VIII, H. M. Castor (399 pages) – Before he was Henry VIII he was Hal; young, dashing and handsome, and destined to become one of the most famous kings of England (not necessarily for all the right reasons). VIII tells the story of young Hal, tormented by his family’s ghosts and convinced of his path to lead his country. This has good reviews!

First sentence: I’m still half asleep when I feel strong hands grabbing me.

So Silver Bright, Lisa Mantchev (356 pages) – the concluding Act in the quirky, effervescent trilogy that began with Eyes Like Stars, So Silver Bright sees Bertie on the up and up, having rescued Nate from Sedna, and having discovered the identity of her father, the Scrimshander. Now she must try and reunite him with her mother, Ophelia, so they can be a family. But of course, things can’t go to plan: her father has disappeared, Sedna’s on the loose, and the Theatre Illuminata and her mother are on the verge of collapse. Plus: Nate, or Ariel?

First sentence: It is a nipping and an eager air.

Dark Parties, Sara Grant (313 pages) – Neva has lived in Homeland her whole life, told that the rest of the earth is just wasteland. But this is a lie! Neva is aware of The Missing, people who vanish without warning. She and her friend Sanna decide to start an underground rebellion, to uncover the truths the government has been hiding, but is Neva in danger of becoming one of The Missing?

First sentence: I’m standing in the dark, not the gentle gray of dusk or the soft black of a moonlit night but pitch-black.

Compuls1on, Heidi Ayarbe (297 pages) – Jake is obsessed with prime numbers, and this obsession lends him some sort of magic – it’s what keeps his family safe, and makes him so brilliant at football, and it’s what’s going to make his team state soccer champions for the third year in a row (3 = a prime number). He is sure that this final game of the season will set the magic free from the numbers, and he won’t be a freak – but what if this doesn’t happen? A story about obsessive compulsive disorder, obvs.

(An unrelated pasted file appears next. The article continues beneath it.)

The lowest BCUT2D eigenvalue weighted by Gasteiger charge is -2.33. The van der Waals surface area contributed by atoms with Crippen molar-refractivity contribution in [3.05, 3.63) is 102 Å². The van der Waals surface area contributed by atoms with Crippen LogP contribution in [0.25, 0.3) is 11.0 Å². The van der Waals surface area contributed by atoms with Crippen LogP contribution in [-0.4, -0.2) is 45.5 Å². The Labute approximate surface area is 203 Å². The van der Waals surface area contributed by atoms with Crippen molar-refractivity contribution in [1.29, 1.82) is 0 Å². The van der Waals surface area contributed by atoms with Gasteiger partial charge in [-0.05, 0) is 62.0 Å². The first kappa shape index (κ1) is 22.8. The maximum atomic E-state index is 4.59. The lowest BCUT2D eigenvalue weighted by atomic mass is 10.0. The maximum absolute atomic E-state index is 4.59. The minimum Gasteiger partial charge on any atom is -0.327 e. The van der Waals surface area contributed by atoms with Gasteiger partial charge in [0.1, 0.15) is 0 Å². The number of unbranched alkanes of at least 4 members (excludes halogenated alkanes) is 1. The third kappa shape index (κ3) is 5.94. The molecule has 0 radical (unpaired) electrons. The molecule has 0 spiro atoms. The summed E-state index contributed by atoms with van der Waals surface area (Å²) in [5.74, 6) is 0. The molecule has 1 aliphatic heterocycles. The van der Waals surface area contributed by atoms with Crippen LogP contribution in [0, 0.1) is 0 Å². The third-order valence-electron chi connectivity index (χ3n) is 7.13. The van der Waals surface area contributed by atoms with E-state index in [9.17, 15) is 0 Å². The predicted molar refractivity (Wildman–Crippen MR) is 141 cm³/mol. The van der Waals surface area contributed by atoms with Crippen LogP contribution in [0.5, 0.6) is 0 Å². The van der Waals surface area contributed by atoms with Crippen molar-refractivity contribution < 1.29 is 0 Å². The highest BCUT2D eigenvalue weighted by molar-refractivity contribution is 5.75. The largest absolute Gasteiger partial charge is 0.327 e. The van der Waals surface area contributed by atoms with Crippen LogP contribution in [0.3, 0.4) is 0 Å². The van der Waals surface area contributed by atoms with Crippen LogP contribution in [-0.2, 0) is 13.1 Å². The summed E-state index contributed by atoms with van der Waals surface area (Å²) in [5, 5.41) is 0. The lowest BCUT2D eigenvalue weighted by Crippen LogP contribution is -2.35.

First sentence: Tanya Reese’s Tinker Bell taattoo flits on her pale shoulder, blowing on a dandelion, its fluff spiraling down on her back.

Following Christopher Creed, Carol Plum-Ucci (405 pages) – sequel to The Body of Christopher Creed. A body is found in Steepleton (could it be Christopher Creed?), so college reporter Mike Mavic ups stakes and moves there to follow the story, convinced this is his big break. What he finds, however, is a suffering town (unexplained sickness, accidents), and Justin Creed, Christopher’s brother, who is also obsessed with uncovering the truth of his disappearance.

First sentence: It happened on a dark and stormy night.

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Lola and the Boy Next Door, Stephanie Perkins (338 pages) – Lola’s life seems perfect. She’s a designer with an outrageous sense of style, and she has a hot boyfriend. But then (there’s always a but then) the Bell twins move back to the house next door, one of the twins being Cricket (yes, Cricket), a gifted inventor, and the boy Lola has unacknowledged feelings for.

First sentence: I have three simple wishes.

Cold Kiss, Amy Garvey (292 pages) – When Wren’s boyfriend Danny dies, she’s determined to bring him back… and so she does. Trouble is, new Danny is nothing like old Danny: “his touch is icy; his skin, smooth and stiff as marble; his chest, cruelly silent when Wren rests her head against it” (salute to Edward?). Wren tries to keep him a secret, but Gabriel DeMarnes arrives in town. He can sense her power and somehow knows what she’s done, and wants to help her, but only Wren can undo what she’s done.

First sentence: I wasn’t thinking about falling in love the day I met Danny Greer.

And finally for this week, two retellings:

Falling for Hamlet, Michelle Ray (348 pages) – Hamlet updated! Ophelia is a high school senior and girlfriend of Prince Hamlet, son of the Danish king. Her life seems glamorous, but there’s the paparazzi, and the controlling royals, and then the suspicious death of the king. Hamlet starts acting oddly – madly – and Ophelia finds herself isolated, and wishing for a normal life (preferably not in a nunnery).

First sentence: Hamlet’s father had the kind of laugh that made wineglasses vibrate and clink of the staff set them too close together, and Hamlet’s mother, Gertrude, loved to hear it so much that she went to great lengths to provoke it.

Dark of the Moon, Tracy Barrett (310 pages) – “Retells the story of the minotaur through the eyes of his fifteen-year-old sister, Ariadne, a lonely girl destined to become a goddess of the moon, and her new friend, Theseus, the son of Athens’ king who was sent to Crete as a sacrifice to her misshapen brother.” (catalogue!)

First sentence: It isn’t true what they say about my brother – that he ate those children.